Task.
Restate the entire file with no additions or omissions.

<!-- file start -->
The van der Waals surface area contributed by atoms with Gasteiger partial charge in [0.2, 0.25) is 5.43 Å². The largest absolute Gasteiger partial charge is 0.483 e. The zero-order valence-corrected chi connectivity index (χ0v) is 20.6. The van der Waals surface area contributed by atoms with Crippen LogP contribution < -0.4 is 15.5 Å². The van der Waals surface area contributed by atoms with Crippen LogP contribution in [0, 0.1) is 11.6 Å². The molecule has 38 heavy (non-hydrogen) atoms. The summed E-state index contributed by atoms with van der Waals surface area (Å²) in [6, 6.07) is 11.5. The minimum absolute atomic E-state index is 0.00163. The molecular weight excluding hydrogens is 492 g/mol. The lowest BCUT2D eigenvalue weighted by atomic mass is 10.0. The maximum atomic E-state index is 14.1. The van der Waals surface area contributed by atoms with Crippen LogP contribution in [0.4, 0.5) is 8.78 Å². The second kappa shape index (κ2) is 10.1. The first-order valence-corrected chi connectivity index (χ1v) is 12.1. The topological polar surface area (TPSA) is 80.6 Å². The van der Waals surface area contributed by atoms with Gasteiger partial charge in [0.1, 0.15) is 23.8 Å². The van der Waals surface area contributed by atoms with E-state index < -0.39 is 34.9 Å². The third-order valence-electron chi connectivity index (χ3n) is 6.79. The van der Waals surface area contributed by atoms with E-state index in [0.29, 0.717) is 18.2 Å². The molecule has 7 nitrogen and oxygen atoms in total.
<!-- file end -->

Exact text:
The van der Waals surface area contributed by atoms with Gasteiger partial charge in [0.2, 0.25) is 5.43 Å². The largest absolute Gasteiger partial charge is 0.483 e. The zero-order valence-corrected chi connectivity index (χ0v) is 20.6. The van der Waals surface area contributed by atoms with Crippen LogP contribution < -0.4 is 15.5 Å². The van der Waals surface area contributed by atoms with Crippen LogP contribution in [0, 0.1) is 11.6 Å². The molecule has 38 heavy (non-hydrogen) atoms. The summed E-state index contributed by atoms with van der Waals surface area (Å²) in [6, 6.07) is 11.5. The minimum absolute atomic E-state index is 0.00163. The molecular weight excluding hydrogens is 492 g/mol. The lowest BCUT2D eigenvalue weighted by atomic mass is 10.0. The maximum atomic E-state index is 14.1. The van der Waals surface area contributed by atoms with Crippen LogP contribution in [0.4, 0.5) is 8.78 Å². The second kappa shape index (κ2) is 10.1. The first-order valence-corrected chi connectivity index (χ1v) is 12.1. The topological polar surface area (TPSA) is 80.6 Å². The van der Waals surface area contributed by atoms with Gasteiger partial charge in [0.1, 0.15) is 23.8 Å². The van der Waals surface area contributed by atoms with E-state index < -0.39 is 34.9 Å². The third-order valence-electron chi connectivity index (χ3n) is 6.79. The van der Waals surface area contributed by atoms with E-state index in [0.29, 0.717) is 18.2 Å². The molecule has 7 nitrogen and oxygen atoms in total.